Braking when it’s important

The imagery that accompanies this entry comes from Toyota, but the subject matter is broader than just one manufacturer’s product might indicate. Toyota cites figures from the National Highway Traffic Safety Administration estimating that about 400,000 motorists are injured each year in collisions with drivers distracted by infotainment systems, texting, looking at members of the opposite sex and all kinds of other issues that have nothing to do with operating a vehicle. Recently evolved technology known has automatic emergency braking, where the car takes over its stopping functions for you, can reduce rear-end crashes by up to 46 percent according to research by the University of Michigan. AEB is offered, or even standard, on a growing number of vehicles, especially those optioned by some form of adaptive cruise control, which can directly control the application of brakes in an oh-my-God situation.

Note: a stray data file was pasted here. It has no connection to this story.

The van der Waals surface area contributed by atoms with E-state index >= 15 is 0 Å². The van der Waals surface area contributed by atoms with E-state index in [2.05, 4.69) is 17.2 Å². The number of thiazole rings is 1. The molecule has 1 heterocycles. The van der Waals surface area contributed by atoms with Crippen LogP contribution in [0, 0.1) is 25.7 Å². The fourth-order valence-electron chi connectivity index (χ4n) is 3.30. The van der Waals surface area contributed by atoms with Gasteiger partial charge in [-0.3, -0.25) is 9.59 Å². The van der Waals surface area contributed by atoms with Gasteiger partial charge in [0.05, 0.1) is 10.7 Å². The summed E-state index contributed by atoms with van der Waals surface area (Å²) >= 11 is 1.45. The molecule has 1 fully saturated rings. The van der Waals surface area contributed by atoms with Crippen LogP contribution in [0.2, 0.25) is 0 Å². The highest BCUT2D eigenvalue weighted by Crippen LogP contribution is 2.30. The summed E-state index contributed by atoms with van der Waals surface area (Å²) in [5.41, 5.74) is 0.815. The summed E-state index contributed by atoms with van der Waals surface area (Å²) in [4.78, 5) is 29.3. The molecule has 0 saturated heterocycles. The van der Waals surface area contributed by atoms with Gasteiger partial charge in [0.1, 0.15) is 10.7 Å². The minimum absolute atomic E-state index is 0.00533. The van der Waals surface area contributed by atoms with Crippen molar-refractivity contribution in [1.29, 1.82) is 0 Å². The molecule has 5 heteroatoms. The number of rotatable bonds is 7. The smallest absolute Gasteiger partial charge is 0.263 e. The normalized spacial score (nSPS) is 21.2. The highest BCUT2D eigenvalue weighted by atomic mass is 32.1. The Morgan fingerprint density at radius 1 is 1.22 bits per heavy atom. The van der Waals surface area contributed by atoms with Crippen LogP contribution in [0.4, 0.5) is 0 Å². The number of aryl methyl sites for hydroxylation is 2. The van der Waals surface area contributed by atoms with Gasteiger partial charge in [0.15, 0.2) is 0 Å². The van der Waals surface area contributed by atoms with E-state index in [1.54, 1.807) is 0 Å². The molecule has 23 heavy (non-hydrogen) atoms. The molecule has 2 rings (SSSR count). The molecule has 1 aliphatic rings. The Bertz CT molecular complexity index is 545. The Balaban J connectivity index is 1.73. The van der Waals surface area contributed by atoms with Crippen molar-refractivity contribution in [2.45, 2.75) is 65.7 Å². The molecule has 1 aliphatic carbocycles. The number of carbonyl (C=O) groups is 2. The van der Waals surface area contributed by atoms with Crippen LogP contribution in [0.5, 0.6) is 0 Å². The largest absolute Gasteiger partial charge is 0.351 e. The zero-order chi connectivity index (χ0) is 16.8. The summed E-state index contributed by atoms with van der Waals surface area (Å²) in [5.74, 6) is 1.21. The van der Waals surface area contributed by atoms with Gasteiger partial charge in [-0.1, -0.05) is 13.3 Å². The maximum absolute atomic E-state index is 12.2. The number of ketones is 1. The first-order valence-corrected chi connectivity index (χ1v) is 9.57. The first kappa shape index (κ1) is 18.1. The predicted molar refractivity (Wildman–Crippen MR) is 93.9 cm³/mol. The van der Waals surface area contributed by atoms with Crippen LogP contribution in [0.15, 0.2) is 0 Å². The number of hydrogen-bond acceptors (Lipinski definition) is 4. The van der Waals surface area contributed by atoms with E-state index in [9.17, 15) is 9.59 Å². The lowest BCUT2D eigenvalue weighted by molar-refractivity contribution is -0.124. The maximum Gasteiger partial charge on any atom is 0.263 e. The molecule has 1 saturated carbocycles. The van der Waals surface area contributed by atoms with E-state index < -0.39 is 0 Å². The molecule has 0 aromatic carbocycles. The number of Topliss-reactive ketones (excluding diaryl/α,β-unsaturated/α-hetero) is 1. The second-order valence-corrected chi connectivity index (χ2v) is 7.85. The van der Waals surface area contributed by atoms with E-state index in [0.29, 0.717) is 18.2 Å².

If you’re old enough to have a perspective on the development of safety systems in mass-market motor vehicles, you’ll be pleased to learn that the driving public is embracing AEB considerably more rapidly than it warmed to things such as mandatory seat-belt use and airbags, to name just two situations. Toyota has included AEB in its Toyota Safety Sense suite of active-safety measures, which is now standard on 16 different Toyota models plus the entire Lexus lineup. From personal experience, we can assure that the first time you experience an activated AEB system in action, it’s a little unsettling, as you feel the car fully taking control of the evasive maneuver for you. But we can also tell you that you’ll appreciate the added set of “eyes” that scan ahead of the vehicle and engage the system in emergencies. We’ve gotten smart of late about any number of things. There’s no reason accident avoidance shouldn’t be one of them.

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